On April 30, the Consumer Financial Protection Bureau (CFPB or Bureau) proposed targeted amendments to the Dodd-Frank Act mortgage rules that took effect in January 2014. Comments are due 30 days after publication of the proposal in the Federal Register.
Points and fees cure. The CFPB proposed a post-consummation cure mechanism for loans that are originated with the good faith expectation of qualified mortgage (QM) status but exceed the points and fees limit for QMs. Specifically, the Bureau’s proposal would allow the loan to retain QM status if the excess points and fees are refunded to the borrower within 120 days after consummation by the creditor or assignee.
In proposing this amendment, the Bureau acknowledged that “[t]he calculation of points and fees is complex and can involve the exercise of judgment that may lead to inadvertent errors.” The Bureau further acknowledged that “some creditors may not originate, and some secondary market participants may not purchase, mortgage loans that are near the [QM] limits on points and fees because of concern that the limits may be inadvertently exceeded at the time of consummation.” As a result, creditors seeking to originate QMs may establish buffers to avoid exceeding the points and fees limit and “refuse to extend mortgage credit to consumers whose loans would exceed the buffer threshold, either due to the creditors’ concerns about the potential liability attending loans originated under the general ability-to-repay standard or the risk of repurchase demands from the secondary market if the qualified mortgage points and fees limit is later found to have been exceeded.” The Bureau expressed concern that such buffers would negatively affect the cost and availability of credit.
Debt-to-income cure. The Bureau did not propose a cure for loans that inadvertently exceed the 43% debt-to-income ratio (DTI) requirement for QMs made under Appendix Q. The Bureau did, however, request comment on the question, noting concerns that creditors may establish DTI buffers that would affect access to credit. For a DTI cure provision to be considered, the Bureau stated that “creditors would need to maintain and follow policies and procedures of post-consummation review of loans to restructure them and refund amounts as necessary to bring the debt-to-income ratio within the 43-percent limit.” However, the Bureau expressed skepticism that creditors could realistically meet such a requirement.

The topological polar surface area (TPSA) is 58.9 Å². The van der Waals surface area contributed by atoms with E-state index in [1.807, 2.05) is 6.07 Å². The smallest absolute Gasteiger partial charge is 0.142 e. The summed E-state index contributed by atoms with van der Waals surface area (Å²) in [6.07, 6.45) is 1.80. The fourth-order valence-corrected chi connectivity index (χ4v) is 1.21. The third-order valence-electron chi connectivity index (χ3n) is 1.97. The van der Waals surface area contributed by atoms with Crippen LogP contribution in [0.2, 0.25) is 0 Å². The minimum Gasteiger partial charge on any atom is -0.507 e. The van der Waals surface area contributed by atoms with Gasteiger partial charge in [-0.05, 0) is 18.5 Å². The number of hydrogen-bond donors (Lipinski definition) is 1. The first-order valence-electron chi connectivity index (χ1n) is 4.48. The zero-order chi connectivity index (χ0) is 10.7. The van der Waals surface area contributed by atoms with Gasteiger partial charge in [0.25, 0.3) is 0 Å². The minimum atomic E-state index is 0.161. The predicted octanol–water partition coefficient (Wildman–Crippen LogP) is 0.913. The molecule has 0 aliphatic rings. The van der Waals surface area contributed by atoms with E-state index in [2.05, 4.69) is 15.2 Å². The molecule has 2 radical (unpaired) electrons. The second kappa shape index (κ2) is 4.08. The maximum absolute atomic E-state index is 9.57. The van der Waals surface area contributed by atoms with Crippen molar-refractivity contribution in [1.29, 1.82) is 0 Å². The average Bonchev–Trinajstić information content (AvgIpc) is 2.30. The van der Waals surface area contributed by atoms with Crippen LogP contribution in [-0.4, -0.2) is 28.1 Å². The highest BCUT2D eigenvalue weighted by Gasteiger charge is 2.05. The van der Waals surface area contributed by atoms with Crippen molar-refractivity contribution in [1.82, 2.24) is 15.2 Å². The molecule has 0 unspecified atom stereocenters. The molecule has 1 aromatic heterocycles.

The Bureau stated that it would also consider allowing creditors or assignees to correct DTI overages that result solely from errors in documentation of debt or income. However, the Bureau expressed concern that such a process might lead to post-consummation underwriting and requested comment on “whether or how a debt-to-income cure or correction provision might be exploited by unscrupulous creditors to undermine consumer protections and undercut incentives for strict compliance efforts by creditors or assignees.”
Non-profit small creditor exemption. The CFPB proposed to amend the exemption for non-profit lenders that make 200 or fewer dwelling-secured loans in a year to exclude from that limit certain interest-free, contingent subordinate liens commonly offered by affordable homeownership programs.
Other small creditor exemptions. The Bureau requested feedback and data from smaller creditors regarding the 500 loan limit on first lien mortgages for “small creditor” status, the implementation of the Dodd-Frank Act mortgage rules by small creditors, and how small creditors’ origination activities have changed in light of the new rules.
Non-profit small servicer exemption. The CFPB proposed to provide an alternative definition of “small servicer,” that would apply to certain non-profit entities that service for a fee loans on behalf of other non-profit chapters of the same organization that do not fall within the Bank Holding Company Act definition of “affiliate.” Adoption of the proposal would exempt these entities would be exempt from the Regulation Z periodic statement requirements as well as certain provisions in Regulation X regarding force-placed insurance, servicing policies and procedures, and loss mitigation.
The CFPB also stated that it expects to issue additional proposals to address other topics relating to the Dodd-Frank Act mortgage rules, including the definition of “rural and underserved” for purposes of certain mortgage provisions affecting small creditors.